Jerusalem wildfires brought under control

Jerusalem (AFP) –


Wildfires that have ravaged woodland in the hills west of Jerusalem since noon on Sunday have finally been brought under control, the Israeli fire service said on Tuesday.

"After 52 hours battling the flames, all of the fires around Jerusalem have been brought under control," a statement said.

Hundreds of families had been evacuated from 10 villages west of the city over the three days. The firefighters said there were no casualties, but the blazes burned 2,500 hectares of forest.

On Monday, the situation was such that the government asked for international help to put out the fires.

The outbreak began on Sunday, and sent palls of acrid smoke billowing over the holy city.

On Tuesday, Palestinian firefighters joined their Israeli counterparts in a gesture hailed by Defence Minister Benny Gantz who used Twitter to send his thanks in Arabic.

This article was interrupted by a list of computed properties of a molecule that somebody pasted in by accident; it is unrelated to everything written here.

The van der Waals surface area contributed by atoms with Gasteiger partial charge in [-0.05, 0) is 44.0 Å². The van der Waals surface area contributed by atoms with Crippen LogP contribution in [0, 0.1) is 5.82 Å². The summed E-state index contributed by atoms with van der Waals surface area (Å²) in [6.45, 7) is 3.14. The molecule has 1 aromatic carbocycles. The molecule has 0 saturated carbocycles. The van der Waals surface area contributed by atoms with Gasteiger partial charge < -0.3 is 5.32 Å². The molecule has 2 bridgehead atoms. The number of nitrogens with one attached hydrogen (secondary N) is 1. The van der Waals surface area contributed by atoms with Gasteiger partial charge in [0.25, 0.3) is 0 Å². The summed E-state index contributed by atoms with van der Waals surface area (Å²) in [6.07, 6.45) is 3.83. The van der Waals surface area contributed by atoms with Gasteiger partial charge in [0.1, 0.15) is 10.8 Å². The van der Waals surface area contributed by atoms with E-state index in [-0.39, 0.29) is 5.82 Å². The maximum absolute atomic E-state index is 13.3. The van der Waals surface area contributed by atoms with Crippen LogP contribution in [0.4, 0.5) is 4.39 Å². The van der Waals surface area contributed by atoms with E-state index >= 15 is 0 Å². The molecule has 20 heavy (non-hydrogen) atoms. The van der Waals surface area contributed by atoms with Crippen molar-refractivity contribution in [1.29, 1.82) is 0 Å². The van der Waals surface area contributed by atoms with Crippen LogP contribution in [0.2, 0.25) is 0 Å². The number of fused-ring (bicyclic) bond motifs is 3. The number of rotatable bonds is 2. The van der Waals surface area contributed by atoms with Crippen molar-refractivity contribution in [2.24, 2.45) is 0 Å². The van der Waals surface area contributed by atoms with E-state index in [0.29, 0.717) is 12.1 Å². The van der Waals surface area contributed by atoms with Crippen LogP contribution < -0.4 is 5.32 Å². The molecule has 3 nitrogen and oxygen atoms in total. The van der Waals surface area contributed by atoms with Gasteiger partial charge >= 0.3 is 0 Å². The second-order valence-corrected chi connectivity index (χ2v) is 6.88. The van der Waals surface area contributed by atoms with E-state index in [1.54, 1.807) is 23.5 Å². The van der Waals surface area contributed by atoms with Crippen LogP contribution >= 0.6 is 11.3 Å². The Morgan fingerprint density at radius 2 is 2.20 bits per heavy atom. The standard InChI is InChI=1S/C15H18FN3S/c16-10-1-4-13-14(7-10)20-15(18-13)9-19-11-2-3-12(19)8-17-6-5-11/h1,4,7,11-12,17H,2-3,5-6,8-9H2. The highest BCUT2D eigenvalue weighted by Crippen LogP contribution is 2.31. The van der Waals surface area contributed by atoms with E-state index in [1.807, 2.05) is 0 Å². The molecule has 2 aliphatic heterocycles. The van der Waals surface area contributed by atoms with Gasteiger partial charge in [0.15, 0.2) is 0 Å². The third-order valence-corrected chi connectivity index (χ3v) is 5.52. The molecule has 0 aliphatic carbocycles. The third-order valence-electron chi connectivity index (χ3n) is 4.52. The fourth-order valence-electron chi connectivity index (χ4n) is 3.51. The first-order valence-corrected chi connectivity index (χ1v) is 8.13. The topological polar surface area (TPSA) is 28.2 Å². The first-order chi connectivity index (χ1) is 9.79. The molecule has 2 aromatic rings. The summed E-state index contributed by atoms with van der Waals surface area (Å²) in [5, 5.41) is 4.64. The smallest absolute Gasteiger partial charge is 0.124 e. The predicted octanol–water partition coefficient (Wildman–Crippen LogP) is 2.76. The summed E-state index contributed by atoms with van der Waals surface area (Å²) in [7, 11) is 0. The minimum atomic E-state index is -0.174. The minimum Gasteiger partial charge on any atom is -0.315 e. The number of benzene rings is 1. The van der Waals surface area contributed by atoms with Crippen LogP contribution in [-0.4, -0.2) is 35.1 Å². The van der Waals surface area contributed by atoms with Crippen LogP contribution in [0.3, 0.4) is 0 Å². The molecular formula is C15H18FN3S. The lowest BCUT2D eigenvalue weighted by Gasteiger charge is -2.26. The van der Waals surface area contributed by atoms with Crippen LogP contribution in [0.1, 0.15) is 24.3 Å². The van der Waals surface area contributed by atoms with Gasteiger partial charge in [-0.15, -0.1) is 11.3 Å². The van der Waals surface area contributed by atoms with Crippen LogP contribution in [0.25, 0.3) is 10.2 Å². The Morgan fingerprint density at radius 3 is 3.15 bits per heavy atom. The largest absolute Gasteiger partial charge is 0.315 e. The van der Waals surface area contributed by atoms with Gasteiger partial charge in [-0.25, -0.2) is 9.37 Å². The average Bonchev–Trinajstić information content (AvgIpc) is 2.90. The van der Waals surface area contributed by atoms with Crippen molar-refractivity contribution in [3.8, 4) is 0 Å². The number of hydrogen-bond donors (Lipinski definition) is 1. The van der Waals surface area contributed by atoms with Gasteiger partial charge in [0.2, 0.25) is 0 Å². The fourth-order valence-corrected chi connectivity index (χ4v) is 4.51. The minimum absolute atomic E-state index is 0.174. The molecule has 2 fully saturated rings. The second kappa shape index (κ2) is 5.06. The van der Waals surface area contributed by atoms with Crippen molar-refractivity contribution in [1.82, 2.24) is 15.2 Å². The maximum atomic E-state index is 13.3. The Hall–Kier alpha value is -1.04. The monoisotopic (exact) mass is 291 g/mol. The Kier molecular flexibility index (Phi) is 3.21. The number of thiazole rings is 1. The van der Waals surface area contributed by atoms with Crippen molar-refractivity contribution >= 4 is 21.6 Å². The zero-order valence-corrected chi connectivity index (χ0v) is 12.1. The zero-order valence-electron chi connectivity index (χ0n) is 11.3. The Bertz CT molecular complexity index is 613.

"I thank Palestinian Authority president Mahmud Abbas for the initiative to send firefighters to help Israel... to save human lives and our common interests," Gantz tweeted.

Israeli Prime Minister Naftali Bennett overflew the affected area by helicopter, and thanked the firefighters "for their dedication and professionalism".

Around 1,500 firemen battled the flames on the ground and 20 specialised aircraft flew more than 400 sorties to drop water and fire retardant.

On Monday National Fire and Rescue Commissioner Dedi Simchi said the fires had not started spontaneously.

"The fire broke out as a result of human activity," he said. "If it was neglect, if it was recklessness, if it was intentional, if it was arson, we don't know."

Forest fires in the searing summer heat are common in Israel, as they are in other countries bordering the Mediterranean.

This year deadly wildfires have broken out in Algeria, Cyprus, Greece, and Turkey. Algeria was hardest hit, with at least 90 people killed.

Morocco and Tunisia have also been affected.